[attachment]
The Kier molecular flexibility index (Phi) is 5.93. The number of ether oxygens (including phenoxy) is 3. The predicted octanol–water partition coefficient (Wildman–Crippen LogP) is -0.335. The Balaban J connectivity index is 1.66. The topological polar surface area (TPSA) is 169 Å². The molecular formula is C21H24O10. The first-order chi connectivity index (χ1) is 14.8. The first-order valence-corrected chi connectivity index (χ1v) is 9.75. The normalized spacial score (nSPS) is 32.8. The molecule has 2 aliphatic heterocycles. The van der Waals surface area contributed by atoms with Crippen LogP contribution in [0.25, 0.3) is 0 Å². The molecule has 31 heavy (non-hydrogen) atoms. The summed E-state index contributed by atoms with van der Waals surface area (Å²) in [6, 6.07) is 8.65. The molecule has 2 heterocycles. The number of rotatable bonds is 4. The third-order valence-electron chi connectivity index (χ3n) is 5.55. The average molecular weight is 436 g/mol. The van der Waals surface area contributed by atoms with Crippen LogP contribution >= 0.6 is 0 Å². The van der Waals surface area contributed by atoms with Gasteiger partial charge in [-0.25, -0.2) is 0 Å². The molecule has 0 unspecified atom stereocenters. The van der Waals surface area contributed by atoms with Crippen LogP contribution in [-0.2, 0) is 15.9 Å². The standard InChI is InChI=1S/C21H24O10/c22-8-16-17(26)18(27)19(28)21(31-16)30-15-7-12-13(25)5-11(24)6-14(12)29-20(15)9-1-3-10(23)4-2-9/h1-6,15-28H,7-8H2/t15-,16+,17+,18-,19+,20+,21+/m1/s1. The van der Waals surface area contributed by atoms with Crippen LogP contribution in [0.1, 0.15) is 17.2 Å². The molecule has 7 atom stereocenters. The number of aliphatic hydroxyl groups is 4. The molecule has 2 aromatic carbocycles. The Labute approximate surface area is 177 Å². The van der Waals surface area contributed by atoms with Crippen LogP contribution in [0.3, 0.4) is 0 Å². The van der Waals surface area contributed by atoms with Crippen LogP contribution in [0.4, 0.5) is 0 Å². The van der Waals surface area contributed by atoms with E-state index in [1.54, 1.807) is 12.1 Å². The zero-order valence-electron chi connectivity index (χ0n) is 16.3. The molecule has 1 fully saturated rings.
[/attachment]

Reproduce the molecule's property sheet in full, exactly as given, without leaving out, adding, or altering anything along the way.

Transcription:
The Kier molecular flexibility index (Phi) is 5.93. The number of ether oxygens (including phenoxy) is 3. The predicted octanol–water partition coefficient (Wildman–Crippen LogP) is -0.335. The Balaban J connectivity index is 1.66. The topological polar surface area (TPSA) is 169 Å². The molecular formula is C21H24O10. The first-order chi connectivity index (χ1) is 14.8. The first-order valence-corrected chi connectivity index (χ1v) is 9.75. The normalized spacial score (nSPS) is 32.8. The molecule has 2 aliphatic heterocycles. The van der Waals surface area contributed by atoms with Crippen LogP contribution in [0.25, 0.3) is 0 Å². The molecule has 31 heavy (non-hydrogen) atoms. The summed E-state index contributed by atoms with van der Waals surface area (Å²) in [6, 6.07) is 8.65. The molecule has 2 heterocycles. The number of rotatable bonds is 4. The third-order valence-electron chi connectivity index (χ3n) is 5.55. The average molecular weight is 436 g/mol. The van der Waals surface area contributed by atoms with Crippen LogP contribution >= 0.6 is 0 Å². The van der Waals surface area contributed by atoms with Gasteiger partial charge in [-0.25, -0.2) is 0 Å². The molecule has 0 unspecified atom stereocenters. The van der Waals surface area contributed by atoms with Crippen LogP contribution in [-0.2, 0) is 15.9 Å². The standard InChI is InChI=1S/C21H24O10/c22-8-16-17(26)18(27)19(28)21(31-16)30-15-7-12-13(25)5-11(24)6-14(12)29-20(15)9-1-3-10(23)4-2-9/h1-6,15-28H,7-8H2/t15-,16+,17+,18-,19+,20+,21+/m1/s1. The van der Waals surface area contributed by atoms with Crippen LogP contribution in [0.1, 0.15) is 17.2 Å². The molecule has 7 atom stereocenters. The number of aliphatic hydroxyl groups is 4. The molecule has 2 aromatic carbocycles. The Labute approximate surface area is 177 Å². The van der Waals surface area contributed by atoms with Crippen LogP contribution in [0.3, 0.4) is 0 Å². The van der Waals surface area contributed by atoms with Crippen LogP contribution in [0.4, 0.5) is 0 Å². The van der Waals surface area contributed by atoms with E-state index in [1.54, 1.807) is 12.1 Å². The zero-order valence-electron chi connectivity index (χ0n) is 16.3. The molecule has 1 fully saturated rings.